The hostess starts playing “Cheeseburger in Paradise” again, announces it’s time for the ladies to stand and move one table to the left. I comply. I leave behind Hawaiian Shirt Stan, who’s got a bald spot on his head the size of an Oreo.
I set down my drink. I set down my jacket. The man at the table does not stand up to greet me. A guinea pig rests on a blanket in his lap like Persian royalty, quivering its nose as the woman at the next table sits down with a plate of taquitos.
“It’s a comfort pet,” the man says. He does not tell me his name.
He says the doctor recommended it after his wife died twenty years ago, to cope with the grief and all. He doesn’t say what killed her. I tell him I didn’t think guinea pigs lived that long.
“They don’t,” he says, “I used to breed them. Not anymore. I’ve been done for a few years. This one’s fixed.” I tell him I’m fixed too, after my third kid. He doesn’t laugh.
“I didn’t know they made comfort…rodents.”
“Working animals come in waves—trends, like clothing styles. You know, they’re using pit bulls in the police force to change the perception of the breed as fighting dogs. And then with the bereavement movement too it was dogs, cats, monkeys—I’m allergic to dander, by the way—now, rodents.”
He tells me guinea pigs are a key diet staple in Peru. He mentions guinea pigs are called Boars and Sows—the males and females—like real pigs are, but he always named each one Tiff. Boy or girl. Tiff was his wife’s name.
He says this “whole speed dating business” is his first venture onto “the scene” since he got married to Tiff, which makes me think of all the Wednesday nights I’ve spent at the Jimmy Buffet, the pastel crown molding and metal trays, the floral wallpaper sagging on the walls like a sigh, the burnt orange lights sinking into the wrinkles of the guests, tinting them Florida gold. After I left my first husband I only went on a couple dates, expecting love would arrive beside me at the end of the night. After my second divorce I started up at Jimmy’s and stopped counting.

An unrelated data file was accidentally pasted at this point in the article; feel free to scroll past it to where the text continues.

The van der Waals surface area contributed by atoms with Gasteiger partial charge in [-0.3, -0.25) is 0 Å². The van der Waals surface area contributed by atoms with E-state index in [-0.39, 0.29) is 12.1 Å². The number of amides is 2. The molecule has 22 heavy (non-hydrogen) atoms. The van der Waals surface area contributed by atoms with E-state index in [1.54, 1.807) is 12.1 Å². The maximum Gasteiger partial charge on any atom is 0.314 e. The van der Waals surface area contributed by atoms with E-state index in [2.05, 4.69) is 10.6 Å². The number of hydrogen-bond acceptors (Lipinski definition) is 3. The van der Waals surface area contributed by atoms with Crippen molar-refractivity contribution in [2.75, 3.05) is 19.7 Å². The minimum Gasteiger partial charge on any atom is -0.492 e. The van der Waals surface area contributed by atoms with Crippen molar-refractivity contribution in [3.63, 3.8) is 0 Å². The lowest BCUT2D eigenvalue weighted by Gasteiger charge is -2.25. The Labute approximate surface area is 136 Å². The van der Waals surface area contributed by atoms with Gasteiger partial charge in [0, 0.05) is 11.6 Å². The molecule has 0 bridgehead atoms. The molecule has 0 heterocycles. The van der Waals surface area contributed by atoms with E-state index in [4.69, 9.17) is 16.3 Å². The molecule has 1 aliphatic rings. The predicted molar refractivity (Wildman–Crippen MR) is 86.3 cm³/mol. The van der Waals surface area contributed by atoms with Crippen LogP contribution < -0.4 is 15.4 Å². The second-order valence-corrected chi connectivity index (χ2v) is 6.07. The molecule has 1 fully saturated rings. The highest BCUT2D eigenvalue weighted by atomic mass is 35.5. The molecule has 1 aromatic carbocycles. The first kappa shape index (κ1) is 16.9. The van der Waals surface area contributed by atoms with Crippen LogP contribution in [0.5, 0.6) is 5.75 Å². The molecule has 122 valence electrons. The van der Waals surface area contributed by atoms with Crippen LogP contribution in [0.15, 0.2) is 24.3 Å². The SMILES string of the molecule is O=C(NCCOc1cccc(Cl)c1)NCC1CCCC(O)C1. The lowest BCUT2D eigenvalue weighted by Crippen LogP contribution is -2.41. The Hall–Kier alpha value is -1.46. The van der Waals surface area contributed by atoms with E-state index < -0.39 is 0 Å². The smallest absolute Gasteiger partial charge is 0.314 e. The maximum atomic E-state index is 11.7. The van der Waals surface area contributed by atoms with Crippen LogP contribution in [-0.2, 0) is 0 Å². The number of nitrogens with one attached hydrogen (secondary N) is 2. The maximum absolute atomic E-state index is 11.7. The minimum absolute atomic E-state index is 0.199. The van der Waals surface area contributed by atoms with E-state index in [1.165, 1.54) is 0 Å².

“Tiff’s the only woman I ever dated. We only went out once.”
“Just got along real well, I guess. Fast chums. Engaged in a week.”
“Huh. Imagine that.”
The hostess strikes up “Cheeseburger in Paradise” again and announces it’s last call so everyone should get their fill of mini empanadas before they turn off the hot plates for the night.
“Guinea pigs are one of the only rodent species born with their eyes open, covered in fur,” he says. “It’s weird, how species develop differently, that way.”
He stands up, Tiff swaddled in his arms, and insists it was a pleasure to meet me. I know I won’t see him again.
Before he leaves I ask to pet Tiff, who chirps like an infant when I scratch behind her ears. It feels heavy, watching them exit the foyer together, leaving the restaurant alone.
Kathryn Fitzpatrick is a student at Central Connecticut State University and a prose reader for The Adroit Journal. Her essays, fiction, and poetry have appeared in Out Magazine, Crack the Spine, The Flexible Persona, the anthology Flash Nonfiction Funny, and in numerous undergraduate publications. In 2013, she was the recipient of the Connecticut Young Writers Trust Award for Prose. She lives in Thomaston, CT.